Franois Truffaut famously left the teenage Antoine Doinel by the seashore in The Four Hundred Blows. For this tale of adolescent trials, the cowriter-director traveled to the landlocked central French town of Thiers, casting most of the roles with local residents. The film is primarily concerned with a group of children who go through a very eventful month, before and slightly into summer vacation. And while Truffaut occasionally turns his attention to several adult characters (like a teacher played by Jean-Franois Stvenin), there’s always a feeling that the kids are standing just outside the frame, studying their elders with a bemused grin and a curious eye.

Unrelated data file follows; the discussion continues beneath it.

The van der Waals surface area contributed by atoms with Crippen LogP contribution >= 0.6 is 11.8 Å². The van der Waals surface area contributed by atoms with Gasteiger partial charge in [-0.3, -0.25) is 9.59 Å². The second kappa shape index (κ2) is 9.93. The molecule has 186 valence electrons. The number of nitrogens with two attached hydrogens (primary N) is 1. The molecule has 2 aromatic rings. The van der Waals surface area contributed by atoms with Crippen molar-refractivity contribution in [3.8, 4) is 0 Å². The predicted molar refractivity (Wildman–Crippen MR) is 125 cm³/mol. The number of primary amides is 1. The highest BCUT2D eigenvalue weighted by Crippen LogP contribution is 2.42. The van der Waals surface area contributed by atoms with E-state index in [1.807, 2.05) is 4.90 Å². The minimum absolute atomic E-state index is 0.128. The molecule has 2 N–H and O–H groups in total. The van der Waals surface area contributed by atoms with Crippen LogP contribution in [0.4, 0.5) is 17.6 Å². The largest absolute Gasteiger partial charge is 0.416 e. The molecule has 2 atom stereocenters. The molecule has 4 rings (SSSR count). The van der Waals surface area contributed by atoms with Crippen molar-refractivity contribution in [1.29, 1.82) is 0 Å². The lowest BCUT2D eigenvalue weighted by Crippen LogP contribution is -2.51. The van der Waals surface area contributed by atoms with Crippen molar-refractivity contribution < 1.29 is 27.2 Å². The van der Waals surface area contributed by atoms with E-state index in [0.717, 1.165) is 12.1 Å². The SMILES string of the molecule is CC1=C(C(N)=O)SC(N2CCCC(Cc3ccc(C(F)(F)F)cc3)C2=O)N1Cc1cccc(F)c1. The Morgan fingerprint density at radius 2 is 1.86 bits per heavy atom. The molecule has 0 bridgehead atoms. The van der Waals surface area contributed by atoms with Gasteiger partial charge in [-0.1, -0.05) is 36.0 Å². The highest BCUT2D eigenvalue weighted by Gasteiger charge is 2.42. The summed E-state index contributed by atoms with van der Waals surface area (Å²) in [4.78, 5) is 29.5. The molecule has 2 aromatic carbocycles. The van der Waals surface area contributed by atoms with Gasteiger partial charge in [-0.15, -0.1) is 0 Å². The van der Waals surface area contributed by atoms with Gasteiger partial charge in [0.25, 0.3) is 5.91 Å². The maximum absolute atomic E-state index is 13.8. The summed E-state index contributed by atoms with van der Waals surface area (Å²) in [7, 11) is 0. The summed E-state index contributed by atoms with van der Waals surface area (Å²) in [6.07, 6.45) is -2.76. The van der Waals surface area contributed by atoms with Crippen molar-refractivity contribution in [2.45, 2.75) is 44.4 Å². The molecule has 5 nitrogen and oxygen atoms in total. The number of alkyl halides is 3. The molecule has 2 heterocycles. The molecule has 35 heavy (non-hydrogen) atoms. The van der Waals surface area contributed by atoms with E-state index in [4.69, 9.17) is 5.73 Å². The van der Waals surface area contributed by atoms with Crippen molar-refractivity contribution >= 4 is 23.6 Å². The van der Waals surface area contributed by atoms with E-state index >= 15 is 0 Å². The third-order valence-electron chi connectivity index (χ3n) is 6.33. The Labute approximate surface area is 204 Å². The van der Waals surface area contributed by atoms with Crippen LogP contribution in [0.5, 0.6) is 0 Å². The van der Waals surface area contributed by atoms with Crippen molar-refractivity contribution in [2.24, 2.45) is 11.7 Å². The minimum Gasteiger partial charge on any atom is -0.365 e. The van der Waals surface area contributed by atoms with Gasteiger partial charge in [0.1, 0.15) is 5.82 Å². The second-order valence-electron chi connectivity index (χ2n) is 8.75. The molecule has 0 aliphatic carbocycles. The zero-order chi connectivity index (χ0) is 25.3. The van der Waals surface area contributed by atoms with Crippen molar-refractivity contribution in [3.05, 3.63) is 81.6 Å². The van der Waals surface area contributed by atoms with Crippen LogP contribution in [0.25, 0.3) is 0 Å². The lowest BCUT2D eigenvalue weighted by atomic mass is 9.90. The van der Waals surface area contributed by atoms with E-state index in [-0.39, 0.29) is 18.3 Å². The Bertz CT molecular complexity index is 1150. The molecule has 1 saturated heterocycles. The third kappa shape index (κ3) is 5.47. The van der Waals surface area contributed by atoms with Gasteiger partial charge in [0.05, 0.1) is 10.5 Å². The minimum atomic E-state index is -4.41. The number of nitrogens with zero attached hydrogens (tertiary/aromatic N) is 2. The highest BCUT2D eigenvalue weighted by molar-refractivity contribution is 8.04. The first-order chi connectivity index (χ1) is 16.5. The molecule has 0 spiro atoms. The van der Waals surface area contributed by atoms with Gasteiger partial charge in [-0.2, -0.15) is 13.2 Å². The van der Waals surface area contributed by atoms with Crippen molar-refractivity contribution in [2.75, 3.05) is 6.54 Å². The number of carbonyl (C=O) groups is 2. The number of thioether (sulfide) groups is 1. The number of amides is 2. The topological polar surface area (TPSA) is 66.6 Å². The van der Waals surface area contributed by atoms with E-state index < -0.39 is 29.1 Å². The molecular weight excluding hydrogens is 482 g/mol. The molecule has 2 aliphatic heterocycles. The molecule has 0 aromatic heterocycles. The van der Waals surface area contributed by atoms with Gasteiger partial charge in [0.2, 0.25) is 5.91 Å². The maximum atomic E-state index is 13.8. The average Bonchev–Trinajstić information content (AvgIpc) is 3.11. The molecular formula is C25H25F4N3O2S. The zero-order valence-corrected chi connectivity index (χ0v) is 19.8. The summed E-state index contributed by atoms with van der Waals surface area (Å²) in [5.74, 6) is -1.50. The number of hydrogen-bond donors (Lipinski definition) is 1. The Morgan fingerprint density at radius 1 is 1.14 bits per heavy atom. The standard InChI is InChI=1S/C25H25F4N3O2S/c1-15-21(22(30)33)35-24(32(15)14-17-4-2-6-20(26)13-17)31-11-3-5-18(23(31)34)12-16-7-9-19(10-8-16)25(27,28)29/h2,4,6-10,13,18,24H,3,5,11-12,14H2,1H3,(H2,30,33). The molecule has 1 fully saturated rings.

The sustained sense of verisimilitude is more than pleasant, though Small Change would have benefited from the unsentimental perspective of Maurice Pialat, whose astonishing coming-of-age tale, Naked Childhood, goes much deeper into similar themes (and was, incidentally, produced by Truffaut). One longs for a less mawkish hand whenever this film slips into didacticism, the prime offender being Stvenin’s climactic speech to his class. It isn’t embarrassing, but the scene plays uncertainly, as if Truffaut’s sympathies—which rarely privilege child over adult, or vice versa—are on suddenly shaky ground. It’s one of the few times when the director talks down to his audience, onscreen and off.
Yet he still has a master’s ability to make even the smallest events seem momentous. No surprise that the best scene takes place in a movie theater where two girls become semiwilling pawns in a round-robin make-out session. Truffaut is no stranger to the sensual allure of films, or to the Cupid’s spell they can cast on people of all ages.—Keith Uhlich
Now playing; IFC Center. Find showtimes